Aw shucks: Ocean acidification and the oyster industry

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The first article in a new series looking at the challenges facing oyster growers in New Brunswick

For many families, shucking and gulping down your first raw oyster is a celebrated right of passage in Maritimer life. The salty mollusks are also vital for the way of life in many small coastal communities in New Brunswick, employing nearly 500 people across the province.

But the times — and oceans — they are a’changing. And a new research program in northern New Brunswick is studying what these changes mean for the beloved eastern oyster. 

Élise Mayrand, a biologist at the Université de Moncton’s Shippagan campus, is part of a team that looks at how the excessive production of carbon pollution (CO2) by people is changing the chemistry of coastal waters on the east coast and how these changes will affect the various life stages of eastern oysters. 

Partners in the project include Martin Mallet, co-owner and manager of Etang Ruisseau Bar Ltd., and scientists with the Department of Fisheries and Oceans Canada.

Lisa Fauteux, director of environmental group Verts Rivages.

What is ocean acidification?

Ocean acidification is one of the consequences of excessive CO2 production from human activities, namely the carbon pollution we emit when we burn fossil fuels such as coal, oil and gas.

Some of the CO2 we create is absorbed by the oceans, reacting with the water to form an unstable acid — carbonic acid. Excess levels of carbonic acid in the water does two things: it causes the water to become more acidic, and it unbalances the carbonate chemistry of our waters.

This means calcium carbonate — an important part of the outer shells, shells and skeletons of many marine organisms — is becoming less abundant in our oceans. As the oceans become more acidic, scientists say this will have a dramatic effect on some calcifying species’ ability to grow and thrive, including oysters, mussels, lobsters, sea urchins and some species of plankton.

Ocean acidification also causes physiological stress on organisms that must use more energy to cope with the changes happening around them. Scientists note that since the beginning of the Industrial Revolution, the acidity of the oceans has increased by 30 per cent.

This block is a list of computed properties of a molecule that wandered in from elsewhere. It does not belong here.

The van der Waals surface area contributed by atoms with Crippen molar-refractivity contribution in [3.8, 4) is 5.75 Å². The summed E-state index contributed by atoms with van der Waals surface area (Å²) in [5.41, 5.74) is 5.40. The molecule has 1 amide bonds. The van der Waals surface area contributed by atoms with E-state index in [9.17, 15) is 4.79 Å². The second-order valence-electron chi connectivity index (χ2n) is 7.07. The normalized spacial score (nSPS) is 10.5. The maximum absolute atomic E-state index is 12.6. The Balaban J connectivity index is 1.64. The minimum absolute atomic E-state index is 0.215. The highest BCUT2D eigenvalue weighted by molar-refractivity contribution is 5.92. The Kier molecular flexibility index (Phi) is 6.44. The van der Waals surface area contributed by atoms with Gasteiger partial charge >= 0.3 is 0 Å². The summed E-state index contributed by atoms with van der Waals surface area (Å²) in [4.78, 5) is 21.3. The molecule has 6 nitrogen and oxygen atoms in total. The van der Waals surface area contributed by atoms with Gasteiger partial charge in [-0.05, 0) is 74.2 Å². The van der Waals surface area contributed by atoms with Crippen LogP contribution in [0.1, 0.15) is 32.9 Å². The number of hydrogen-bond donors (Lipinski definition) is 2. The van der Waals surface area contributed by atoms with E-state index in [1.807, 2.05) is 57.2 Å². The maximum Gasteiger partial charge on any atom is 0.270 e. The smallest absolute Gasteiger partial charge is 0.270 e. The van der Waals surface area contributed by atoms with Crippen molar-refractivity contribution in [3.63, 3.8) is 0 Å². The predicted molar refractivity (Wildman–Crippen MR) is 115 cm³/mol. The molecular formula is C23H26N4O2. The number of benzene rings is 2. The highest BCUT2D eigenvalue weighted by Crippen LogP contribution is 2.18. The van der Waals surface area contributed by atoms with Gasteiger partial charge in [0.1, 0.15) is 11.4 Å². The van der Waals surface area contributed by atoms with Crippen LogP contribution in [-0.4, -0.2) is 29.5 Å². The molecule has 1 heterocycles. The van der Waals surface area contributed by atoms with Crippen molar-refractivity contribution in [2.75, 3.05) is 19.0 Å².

While scientists have been monitoring acidification levels on the west coast of Canada for many years, very little study has taken place in the coastal waters of Atlantic Canada. Making this lack of east coast data even worse is the fact that local factors —such as freshwater inputs, eutrophication (the phenomenon of ‘nutrient loading’ in waters which causes oxygen levels in the water to decrease), and effluents discharged from industrial activities — can amplify and accelerate ocean acidification in certain areas.

What does this mean for eastern oysters?

Oyster aquaculture is an important industry for many coastal communities in New Brunswick. As noted above, nearly 500 people are directly employed by the industry, which sold 23 million oysters in 2016 at a farm gate value of $9.1 million.

The province’s new shellfish aquaculture development strategy, announced in 2017, aims to grow the industry by 10 per cent each year, rising to 30 million oysters sold and an economic contribution of $12 million in farm gate sales and $6.4 million in exports by 2021.

Oyster aquaculture site in Saint-Simon, N.B. Photo: NB Public Images Library

Unlike other forms of aquaculture in New Brunswick waters (such as salmon farming), oyster aquaculture has a low negative impact on the environment. In fact, oysters are filtering organisms that feed on phytoplankton, zooplankton, organic matter, and depend upon and contribute to a healthy marine environment.

Understanding how vulnerable the eastern oyster is to ocean acidification is vital for ensuring the mollusk remains an important part of both our coastal communities’ economies and a healthy marine ecosystem.

That’s where Mayrand and her team’s research comes into play. The group has profiled the acidity levels of three bays in northern New Brunswick (Saint Simon Bay, Caraquet Bay and Tracadie Bay), and found that, to date, acidity levels are generally within the range that eastern oysters can tolerate.

They did discover, however, periods of time where acidification reached problematic levels. According to experiments conducted under controlled conditions, larvae and juvenile oysters exposed to these levels of acidification need more energy to cope with this stress. This means young oysters would be left more vulnerable to a warming and more acidic ocean or outbreaks of disease. 

This is troubling for researchers as the scientific community expects greater periods of increased acidification in eastern waters as carbon pollution emissions from human activity continues to rise and warm the oceans. The rise in ocean acidification, along with other “unprecedented and enduring changes” to the ocean and frozen parts of the planet, were documented in the Intergovernmental Panel on Climate Change’s latest report, released September 2019.

A unique opportunity to join the fight against ocean acidification 

Mayrand will present her team’s findings in Shippagan in November.  A conference for the public will take place on Nov. 13 and on Nov. 14, a forum will bring together stakeholders from the aquaculture and fisheries sectors, the relevant federal and provincial departments and environmental groups to discuss issues related to ocean acidification while exploring adaptation measures and solutions for limiting the rise in ocean acidity. 

As part of this, young people will be given a unique opportunity to participate and express their concerns and solutions for slowing climate change and ocean acidification. 

For more information on the forum, please contact Lisa Fauteux, Executive Director of the Verts Rivages environmental group. at (506)-888-5271.